Is Leslie Giving Us the Run-Around? (1937)
Is Leslie Giving Us the Run-Around?
Between spots of tea Leslie Howard likes to spoof about giving up acting. But don’t believe him!
By Dan Camp
It’s my honest suspicion–aye, belief!–that there are few things Leslie Howard enjoys more than looking down that long nose of his, cocking a quizzical eye at us Yankees, and having a spot of spoofing at our expense. Just as he’d have his 4 o’clock spot of tea, you know…
And that’s why I don’t feel a bit depressed over Leslie’s all-too-serious assertions that he’s about to leave the screen forever–that is, as an actor. Oh, yes–forever and ever and ever and ever and be hanged to it! That’s what he says, you know.
If I believed the man, I’d be devastated. Like several million other movie fans who admire him, enjoy him and delight in his performances. But I think he’s giving us the run-around–and that for your criticism, Leslie!!
As a matter of fact, Leslie, I much prefer to believe you were being really honest the other day, when you told a friend: “–I imagine that I will grow older and older and older, and finally I will be playing old men with long, white beards. Maybe by then I will be a great playwright. I still want to be, but somehow, that ambition has been sidetracked all along the way.”
You see, that’s what all the trouble has always been about, and that’s what the trouble is about right now, that Leslie Howard has come back to Hollywood to make some more movies. Oh, he’s making then with right-enough spirit. Say this for the lad, bellyache as he may about how little he likes his job, yet he turns to with a do-or-die spirit and works like the very devil!–that is, when they can catch him (but more about that later.)
But over on the Warner lot, where he’s teamed up with Bette Davis again, this time making It’s Love I’m After, Howard is up to his old tricks of telling the boys and all who want to listen that film-acting is the very twaddle and piffle for serious thespians and that by this-and-that, he’s done with it! Done for good!
As a matter of fact, this time he’s giving Hollywood a particularly Hail-Britannia! This time, you see, he’s telling us that he’s got it all set, and when he holly well gets done with It’s Love I’m After (and maybe another film or so) he’ll shake the galare of the sun-arcs out of those twinkling eyes of his, and never again set foot before the camera. He’s going to produce. And direct. And WRITE, by heaven, WRITE!!!
I could have told you that, amd made it a news story for you. I mean, good old MOTION PICTURE could have gone screaming, under my by-line, that Leslie Howard was doing his farewell appearance, and called it news. But it really isn’t. It’s piffle.
Twenty years ago, Leslie Stainer–a skinny Tommy with a monthly mustache and a newish war wife, came back from the trenches to London and contemplated, with vast distaste, the prospect of going back to his job in a bank and adding up figures. He envisioned endless columns of figures–guineas and pounds, shillings and pence…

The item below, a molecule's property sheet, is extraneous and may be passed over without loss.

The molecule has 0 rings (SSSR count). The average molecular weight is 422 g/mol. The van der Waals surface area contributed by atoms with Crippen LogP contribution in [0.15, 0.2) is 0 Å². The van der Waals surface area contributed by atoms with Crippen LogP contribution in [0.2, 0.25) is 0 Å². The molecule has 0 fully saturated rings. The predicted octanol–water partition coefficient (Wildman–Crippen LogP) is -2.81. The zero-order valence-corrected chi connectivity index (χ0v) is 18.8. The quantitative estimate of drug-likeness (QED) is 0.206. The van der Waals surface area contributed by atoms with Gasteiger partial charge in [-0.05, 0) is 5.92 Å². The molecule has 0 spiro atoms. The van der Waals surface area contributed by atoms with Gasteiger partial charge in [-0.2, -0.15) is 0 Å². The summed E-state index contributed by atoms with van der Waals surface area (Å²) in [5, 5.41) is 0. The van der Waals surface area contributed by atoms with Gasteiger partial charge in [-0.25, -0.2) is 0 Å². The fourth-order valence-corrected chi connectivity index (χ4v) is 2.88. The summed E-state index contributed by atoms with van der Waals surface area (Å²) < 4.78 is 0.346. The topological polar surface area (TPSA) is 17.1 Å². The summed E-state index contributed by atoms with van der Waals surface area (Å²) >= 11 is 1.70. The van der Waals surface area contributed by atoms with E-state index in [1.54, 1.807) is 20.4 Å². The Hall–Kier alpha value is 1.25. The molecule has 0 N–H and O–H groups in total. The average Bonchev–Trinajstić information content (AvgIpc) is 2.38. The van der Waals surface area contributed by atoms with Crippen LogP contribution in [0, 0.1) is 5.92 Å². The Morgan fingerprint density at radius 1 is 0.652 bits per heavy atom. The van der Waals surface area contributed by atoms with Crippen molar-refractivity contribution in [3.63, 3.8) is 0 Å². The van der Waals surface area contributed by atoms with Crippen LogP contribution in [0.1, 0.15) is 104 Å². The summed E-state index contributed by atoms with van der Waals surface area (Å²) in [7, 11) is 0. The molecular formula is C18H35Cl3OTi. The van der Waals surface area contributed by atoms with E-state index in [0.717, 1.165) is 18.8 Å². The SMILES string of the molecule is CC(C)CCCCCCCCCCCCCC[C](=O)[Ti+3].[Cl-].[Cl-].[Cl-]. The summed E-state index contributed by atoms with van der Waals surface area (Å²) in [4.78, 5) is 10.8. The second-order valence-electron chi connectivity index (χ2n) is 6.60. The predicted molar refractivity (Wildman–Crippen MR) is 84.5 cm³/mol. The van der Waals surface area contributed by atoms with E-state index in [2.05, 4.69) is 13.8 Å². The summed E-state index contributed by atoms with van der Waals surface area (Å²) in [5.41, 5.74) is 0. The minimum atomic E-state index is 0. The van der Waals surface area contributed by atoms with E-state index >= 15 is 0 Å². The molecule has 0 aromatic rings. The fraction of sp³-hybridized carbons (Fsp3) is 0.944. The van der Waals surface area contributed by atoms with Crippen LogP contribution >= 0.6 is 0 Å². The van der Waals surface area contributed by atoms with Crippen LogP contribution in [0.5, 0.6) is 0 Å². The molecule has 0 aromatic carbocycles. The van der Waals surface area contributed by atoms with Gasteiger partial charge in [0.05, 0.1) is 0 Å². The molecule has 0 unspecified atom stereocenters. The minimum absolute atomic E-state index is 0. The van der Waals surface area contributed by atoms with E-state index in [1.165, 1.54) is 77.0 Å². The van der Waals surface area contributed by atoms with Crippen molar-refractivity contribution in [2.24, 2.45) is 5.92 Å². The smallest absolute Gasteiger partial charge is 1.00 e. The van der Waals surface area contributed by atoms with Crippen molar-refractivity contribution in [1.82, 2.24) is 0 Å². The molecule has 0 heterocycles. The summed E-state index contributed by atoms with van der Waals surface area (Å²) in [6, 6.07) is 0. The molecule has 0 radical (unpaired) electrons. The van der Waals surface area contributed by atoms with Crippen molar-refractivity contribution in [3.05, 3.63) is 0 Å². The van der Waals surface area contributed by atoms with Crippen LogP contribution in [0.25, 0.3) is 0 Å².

And he shuddered. And out of the bravery born in the trenches, the one time meek bank clerk stuck out his funny little chest and shrieked: “No, no! A thousand times no. I’m going to be a writer. A playwright. A GREAT playwright…!” Then, in sudden realization that he had to cat, and so did his wife, he added, in a tiny voice: “–and in the meantime, I can live by acting.”
That was 20 years ago, and his name was Leslie Stainer then. He’s been saying that very same blankety-blank thing for every one of those 20 years in between, as Leslie Howard… And somewhere around 1960 or so, I rather imagine some brash young interviewer will step up to Leslie Howard as he comes off the set and ask: “Have you anything new to say, Sir Leslie?” And old Leslie, with that white beard he talks about, will quaver:
“Look here, my lad. I have a very great news announcement to make to you. I’ve always wanted to write, not act, understand? Well, this picture is the very lahst (he’ll say lahst!) I shall ever make before the camera! There, now–is that NEWS for you!”
And the young man will utter a razzberry or whatever the 1960 equivalent thereof may be. And Leslie will totter away, muttering in his long white beard: “Oh, hell–I never could get away with that gag, could I?”
Enough of that, now. I’d rather tell you the kind of fellow Leslie Howard is, and what Hollywood thinks of him, and what he does there, and all that sort of thing. But first I’ll concede him this: he really is going back to England with his family, after another picture, and begin producing. He’s going to produce a spectacular film called Bonnie Prince Charlie. right in the historic Scottish backgrounds.
“Oh, yes,” he admits, “I shall probably act in it.” He gives you that down-the-nose look and says, “Mind you, I’d much rather not.” But ten-to-one, when you see Bonnie Prince Charlie, Charlie’ll just be Leslie, all dressed up. Later on, he has the plan to make a picture of the life of William Shakespeare. For that, you can even bet he’ll put on whiskers and tights and be the Bard, himself. He really did it once on the stage, anyway, so he’ll be used to it.
But quit acting? Not Leslie Howard. EVER!!!!
Howard isn’t really serious as he’d have you believe he is. In general, I mean. Good lord, if he were, he’d have to be going around all the time, posturing and being the big shot. He doesn’t. There are few things Leslie Howard more enjoys than just having fun. Plain ordinary fun. He isn’t perpetually stalking about, spouting about Art and acting and that sort of thing. No, no–ask any pretty lady in Hollywood and they’ll tell you no, no. He sounds pompous, on the character surface. He’s anything but.
To his studio, he’s a trial. Not as a box-office asset, but as somebody they have to work with. When they catch him, he works beautifully and hard and well, as you know. But what a job they have catching him…
There was the time they hundred high and low for him, because everything was ready for a “take.” Assistant directors (he gives three of them nervous breakdown every picture!) scampered hither and thither. Finally they found him asleep in an automobile with his head on Genevieve Tobin’s lap. Seems he’d been talking with her, there, between shots, and just got tired–“and what could I do about it?” she wanted to know.
Another time, he was pedalling gaily around the vast domains of the Warner back-lot on a mechanic’s bicycle, while they screamed for him to come to make love to Bette Davis for the camera. When not only the director, but the mechanic upbraided him, too, because he hadn’t been able to find his bike, Leslie tush-tushed them both and said: “My deah fellows–y’know, you really take life too, too seriously…”